Bringing_in_the_Boar's_HeadJim had boar’s head years ago, as an English student attending college in Buffalo, NY. Close to Christmas, a British exchange-student, knowing Jim had a culinary talent, asked him to help prepare a boar’s head for a Christmas party. As boar is unheard of in America, they settled for a pig’s head from the butchers, and started the laborious (three hours worth) process of preparation. First they soaked the head in warm water to loosen the skin of the head. They carefully made a short incision at the back and peeled the skin off. They then removed the brain, eyes, and tongue of the beast for later. In a large pot they added boiling water to the skull to further remove any remaining meat and discarded the skull.

Now that they had all the meat, they chopped it all up (yes ALL…brains, eyes, tongue…the works) and added pork butt to extend the meat from the head. Added to the meat was stock, beaten eggs, leeks, onions, mincemeat, celery and spices (sage, thyme, and probably bay.)  To extend the stuffing further, they added cooked rice (Jim pointed out that bread would have been more traditional.)

Next, was reassembling of the head, putting the stuffing back into the “pig’s mask.” This, Jim says, was definitely a two-person job: one to hold the head together, another load the stuffing in and to stitch the back with butcher’s twine and a bone needle. Once assembled, the ears were covered with foil, the head was glazed with a jam or cherry sauce and the whole thing baked for several hours until the skin was crisp. As decoration, whole parsnips were placed in the mouth as tusks and cherries for the eyes, an effect Jim says was “demonic.”

Boars_Head_XmasJim told me that Boar’s Head is served with the main course, not as the main course, so would’ve traditionally been served with a roast (beef, goose, or turkey) on a silver platter surrounded by candied root veggies and greens (traditionally evergreens, bay, rosemary, and holly.) Boar’s Head is usually served with a gravy or hunter’s glaze.

This being college, the boar’s head was served with much liquid Christmas cheer, and being Buffalo, also with the ubiquitous “Suicide Chicken Wings.” Jim says the students “attacked” the dish with relish, but when asked about the whole process, he summed it up nicely, “Ah…not for the faint of heart.”

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January 01, 2013: A Feast of “The Dead”

January 1, 2013

deadtable[One of the luxuries of blog-writing is the ability to write an article far ahead of publishing it. I fell in love with John Huston’s last film, “The Dead” when it first came out in theaters in 1987. Seeing it was one of the last pushes to get me to finally visit Ireland in 1988. The story by James Joyce is considered, by some, to be one of the best short-stories of the English Language and it has always been one of my most favorite Christmas-time stories. “The Dead” took forever to come out on DVD, being released finally in 2009. Thank you to the Hudson Public Library for ordering it for me. I write this almost one month before publishing.]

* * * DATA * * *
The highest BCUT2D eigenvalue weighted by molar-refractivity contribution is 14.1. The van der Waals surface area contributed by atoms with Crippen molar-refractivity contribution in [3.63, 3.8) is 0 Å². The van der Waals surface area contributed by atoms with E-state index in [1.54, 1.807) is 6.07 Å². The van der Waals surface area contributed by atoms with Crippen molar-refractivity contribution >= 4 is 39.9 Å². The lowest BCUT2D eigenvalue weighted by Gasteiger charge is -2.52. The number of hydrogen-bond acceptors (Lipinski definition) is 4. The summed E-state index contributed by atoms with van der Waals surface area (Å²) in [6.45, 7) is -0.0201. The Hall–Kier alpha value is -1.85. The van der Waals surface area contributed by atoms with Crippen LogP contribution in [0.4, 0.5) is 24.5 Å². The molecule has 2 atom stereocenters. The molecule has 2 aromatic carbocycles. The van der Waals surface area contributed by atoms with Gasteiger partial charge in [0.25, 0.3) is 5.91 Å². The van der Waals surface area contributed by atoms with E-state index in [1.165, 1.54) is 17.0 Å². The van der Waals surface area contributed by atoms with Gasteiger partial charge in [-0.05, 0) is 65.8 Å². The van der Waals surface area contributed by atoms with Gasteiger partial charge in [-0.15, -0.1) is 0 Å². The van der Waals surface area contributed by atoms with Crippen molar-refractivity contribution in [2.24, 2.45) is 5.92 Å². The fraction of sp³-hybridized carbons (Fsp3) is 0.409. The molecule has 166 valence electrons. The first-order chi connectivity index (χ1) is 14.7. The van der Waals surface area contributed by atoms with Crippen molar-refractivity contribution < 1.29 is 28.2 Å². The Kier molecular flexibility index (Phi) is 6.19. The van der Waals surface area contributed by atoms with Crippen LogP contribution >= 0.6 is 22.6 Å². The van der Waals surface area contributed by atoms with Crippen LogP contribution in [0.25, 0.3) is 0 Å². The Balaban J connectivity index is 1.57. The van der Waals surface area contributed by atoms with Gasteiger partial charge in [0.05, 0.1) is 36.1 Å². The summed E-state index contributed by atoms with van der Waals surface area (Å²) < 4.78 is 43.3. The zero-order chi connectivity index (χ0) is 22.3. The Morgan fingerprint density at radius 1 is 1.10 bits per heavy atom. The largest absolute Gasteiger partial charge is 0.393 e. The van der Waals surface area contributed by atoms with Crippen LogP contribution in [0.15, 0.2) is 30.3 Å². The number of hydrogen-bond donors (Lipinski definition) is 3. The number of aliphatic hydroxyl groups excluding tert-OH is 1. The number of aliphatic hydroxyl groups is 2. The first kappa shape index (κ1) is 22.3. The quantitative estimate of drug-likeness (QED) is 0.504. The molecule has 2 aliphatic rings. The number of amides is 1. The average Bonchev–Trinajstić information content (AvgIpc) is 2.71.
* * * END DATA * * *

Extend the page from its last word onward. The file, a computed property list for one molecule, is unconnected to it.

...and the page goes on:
It is a brave undertaking, attempting to make a film of one of the best and most-beloved of short stories of English literature. It would take an accomplished and confident director and one who understood the story’s concern for the impermanence of the human condition and the frailty of one’s best endeavors. The story: “The Dead” by James Joyce from “The Dubliners.” The director: John Huston. It was Huston’s last film.

The story of “The Dead” is deceptively simple. If you are not a fan of subtext, you will be bored to tears by this film. On the surface, “The Dead” is a dinner/dance party in Dublin on a snowy night of The Feast of the Epiphany” (January 6th) 1904. Two older sisters and their niece, all musically inclined, are putting on the event for family, students, and friends. It is a hodgepodge mix of people of all types and ages. In the center of a maelstrom of food, drink, dancing, music, and recitation are a couple: Gabriel, who is the nephew of the older hostesses and his wife Gretta. Gabriel is a university English professor and his main role of the evening, outside of carving the goose, is an after-dinner toast to the hostesses, which appears to be an annual responsibility for him. Gabriel takes this duty very seriously. Throughout the evening he sneaks peeks at his notes and ruminates on the appropriateness of his lines.

Gabriel Rehearses.jpgAs the evening progresses, the audience is introduced to every person at the party, in turn. Despite our technological advances since, society itself has changed very little since 1904, so the audience is assured of finding familiar characters of this group of drunkards, fools, sycophants, and bores as well as those of a more talented, sophisticated, and erudite leaning.

I hope someday to have an Epiphany meal for friends or family. I would most certainly flesh this out more with a soup, salad and more veggies, but I have devised a menu, from as far as I can determine, from both story and film of the basics.

Menu from  James Joyce’s “The Dead”